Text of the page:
There is a pretty good population of White-tailed Deer living in the park land around Old Alton Bridge in Denton County. I have discovered an abundance of deer sign, in certain areas, on my occasional visits to the park this summer.

Unfortunately, where there are deer there are almost certainly going to be poachers. And that looks like it might be the case here as well.

I first visited this area of prime whitetail habitat on August 12. I brought a couple of Scouting Cameras with me in hopes of getting some photographic evidence of the deer I suspected were there. I intended to set my cameras far off the beaten path, and as I made my way into the woods I was surprised to stumble across this hunting stand mounted in a tree near a well traveled game trail. Vegetation had been cleared from in front of the stand creating a tidy little kill-zone.

I set my Scouting Cameras as I had planned, and then headed home to check the regulations covering hunting on public land around Lake Lewisville. Here is what I found:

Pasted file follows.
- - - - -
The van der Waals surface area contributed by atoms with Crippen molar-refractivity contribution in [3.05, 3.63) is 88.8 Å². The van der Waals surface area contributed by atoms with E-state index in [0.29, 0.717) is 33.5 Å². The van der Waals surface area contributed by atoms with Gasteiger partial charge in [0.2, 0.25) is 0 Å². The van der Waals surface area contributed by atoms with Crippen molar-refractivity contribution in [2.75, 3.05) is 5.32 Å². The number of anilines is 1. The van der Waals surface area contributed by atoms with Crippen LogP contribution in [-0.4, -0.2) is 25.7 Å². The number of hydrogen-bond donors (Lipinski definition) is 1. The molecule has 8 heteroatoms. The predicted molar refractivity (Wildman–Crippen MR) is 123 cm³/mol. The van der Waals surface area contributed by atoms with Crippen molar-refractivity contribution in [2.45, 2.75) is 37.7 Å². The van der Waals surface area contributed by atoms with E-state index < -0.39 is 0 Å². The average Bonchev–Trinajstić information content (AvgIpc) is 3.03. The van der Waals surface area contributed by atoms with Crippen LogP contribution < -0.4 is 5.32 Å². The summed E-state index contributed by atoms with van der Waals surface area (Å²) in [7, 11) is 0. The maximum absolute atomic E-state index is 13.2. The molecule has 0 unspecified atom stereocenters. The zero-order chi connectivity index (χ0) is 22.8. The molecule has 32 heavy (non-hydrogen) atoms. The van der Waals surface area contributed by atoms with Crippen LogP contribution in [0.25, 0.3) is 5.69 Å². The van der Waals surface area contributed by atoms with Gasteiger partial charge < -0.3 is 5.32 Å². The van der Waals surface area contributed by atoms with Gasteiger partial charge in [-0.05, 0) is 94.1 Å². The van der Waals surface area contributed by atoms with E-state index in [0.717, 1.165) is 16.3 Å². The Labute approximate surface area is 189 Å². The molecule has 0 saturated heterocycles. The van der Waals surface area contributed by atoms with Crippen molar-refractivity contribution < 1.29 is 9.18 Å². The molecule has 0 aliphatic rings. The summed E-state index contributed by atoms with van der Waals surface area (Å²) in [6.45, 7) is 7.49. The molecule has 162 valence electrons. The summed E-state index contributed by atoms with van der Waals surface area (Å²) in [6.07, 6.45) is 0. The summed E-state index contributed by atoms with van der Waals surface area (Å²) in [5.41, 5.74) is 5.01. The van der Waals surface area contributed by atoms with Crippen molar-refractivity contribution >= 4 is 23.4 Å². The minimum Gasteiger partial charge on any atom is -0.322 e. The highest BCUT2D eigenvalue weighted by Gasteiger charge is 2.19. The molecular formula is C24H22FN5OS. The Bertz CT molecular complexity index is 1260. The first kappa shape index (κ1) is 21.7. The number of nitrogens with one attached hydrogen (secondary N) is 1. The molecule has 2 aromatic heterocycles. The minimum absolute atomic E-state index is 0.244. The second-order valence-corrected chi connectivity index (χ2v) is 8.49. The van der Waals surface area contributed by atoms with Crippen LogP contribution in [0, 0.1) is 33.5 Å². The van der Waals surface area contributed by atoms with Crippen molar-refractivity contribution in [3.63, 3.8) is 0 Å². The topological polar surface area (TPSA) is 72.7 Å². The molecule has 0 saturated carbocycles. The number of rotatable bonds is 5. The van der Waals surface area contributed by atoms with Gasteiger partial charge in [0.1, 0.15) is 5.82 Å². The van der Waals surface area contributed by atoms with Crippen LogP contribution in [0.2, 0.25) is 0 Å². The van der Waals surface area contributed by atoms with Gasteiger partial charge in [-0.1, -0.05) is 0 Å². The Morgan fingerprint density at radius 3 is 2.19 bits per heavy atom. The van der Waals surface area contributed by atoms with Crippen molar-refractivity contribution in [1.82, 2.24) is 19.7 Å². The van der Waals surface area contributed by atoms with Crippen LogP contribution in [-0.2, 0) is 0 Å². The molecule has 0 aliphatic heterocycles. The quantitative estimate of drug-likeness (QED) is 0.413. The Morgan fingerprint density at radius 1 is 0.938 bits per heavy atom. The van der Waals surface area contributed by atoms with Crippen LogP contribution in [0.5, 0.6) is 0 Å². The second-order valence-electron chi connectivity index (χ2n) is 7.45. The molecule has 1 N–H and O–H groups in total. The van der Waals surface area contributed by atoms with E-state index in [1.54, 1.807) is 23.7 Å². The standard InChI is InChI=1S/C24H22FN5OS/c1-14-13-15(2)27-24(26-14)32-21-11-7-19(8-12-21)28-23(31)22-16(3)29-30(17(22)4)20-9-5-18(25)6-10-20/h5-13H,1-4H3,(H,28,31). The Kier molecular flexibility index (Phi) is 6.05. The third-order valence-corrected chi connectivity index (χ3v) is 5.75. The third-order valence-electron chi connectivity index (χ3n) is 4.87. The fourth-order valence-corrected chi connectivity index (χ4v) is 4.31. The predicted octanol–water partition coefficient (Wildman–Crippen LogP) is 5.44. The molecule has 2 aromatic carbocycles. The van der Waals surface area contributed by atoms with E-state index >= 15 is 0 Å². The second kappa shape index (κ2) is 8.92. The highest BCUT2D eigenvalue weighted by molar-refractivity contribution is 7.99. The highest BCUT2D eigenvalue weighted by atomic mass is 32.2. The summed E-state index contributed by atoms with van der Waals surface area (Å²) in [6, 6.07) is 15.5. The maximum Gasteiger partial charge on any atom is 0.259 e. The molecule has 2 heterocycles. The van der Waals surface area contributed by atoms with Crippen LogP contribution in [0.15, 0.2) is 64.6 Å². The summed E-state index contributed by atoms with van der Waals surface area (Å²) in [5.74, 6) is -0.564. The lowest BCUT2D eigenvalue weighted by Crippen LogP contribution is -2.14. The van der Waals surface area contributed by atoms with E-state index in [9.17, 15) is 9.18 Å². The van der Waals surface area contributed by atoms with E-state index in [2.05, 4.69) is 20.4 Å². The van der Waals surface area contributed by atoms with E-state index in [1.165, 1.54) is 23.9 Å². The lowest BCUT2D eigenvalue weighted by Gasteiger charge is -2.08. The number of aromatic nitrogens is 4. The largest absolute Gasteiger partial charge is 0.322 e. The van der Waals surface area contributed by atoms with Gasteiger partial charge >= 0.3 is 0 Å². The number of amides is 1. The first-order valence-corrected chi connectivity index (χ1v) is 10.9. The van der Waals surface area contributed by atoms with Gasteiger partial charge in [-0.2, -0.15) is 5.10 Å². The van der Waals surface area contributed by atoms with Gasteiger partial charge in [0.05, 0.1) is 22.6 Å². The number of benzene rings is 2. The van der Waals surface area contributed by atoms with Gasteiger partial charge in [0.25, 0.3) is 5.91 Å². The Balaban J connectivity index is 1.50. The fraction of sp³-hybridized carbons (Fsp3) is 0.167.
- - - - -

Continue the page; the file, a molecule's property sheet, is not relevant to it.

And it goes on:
Here are the hunting regulations in a nutshell:

Hunting Licenses, Permits, and Fees: To obtain a hunting permit for Lake Lewisville a valid hunter education certificate is required regardless of age. You may get a one time “Hunter Education Deferral” . This can be purchased where and when you buy your Texas Parks and Wildlife state hunting license. You can pick up the Corps permits starting August 16, 2011 at our lake office located at 1801 N. Mill Street, Lewisville, Texas. The Corps permits are free, but you will need a valid drivers license, a valid 2012-2013 TPWD hunting license and either a hunter education certificate or “hunter Ed. Deferral” at the time you pick up your permit. You will receive a hunting guide, map and vehicle permit when you get your hunting permit.

Legal Game: Dove, quail, squirrel, rabbits, snipe, rails, feral hogs, waterfowl and turkey.

Bag Limits: Bag limits are the same as those listed in the 2012-2013 Texas Outdoor Annual for Denton County.

Open Seasons: Hunting for legal game (listed above) allowed as published in the Texas Outdoor Annual for Denton County. The hunting areas will open September 1, 2012 and close August 31, 2013.

Legal Hunting Weapons and Methods: Archery only for feral hogs, all other legal game may be taken with a shotgun using shot size no larger then #2. Crossbows WILL be allowed to hunt Feral Hogs. It is ILLEGAL to hunt with or carry Muzzle-loaders, rifles and pistols while on USACE property.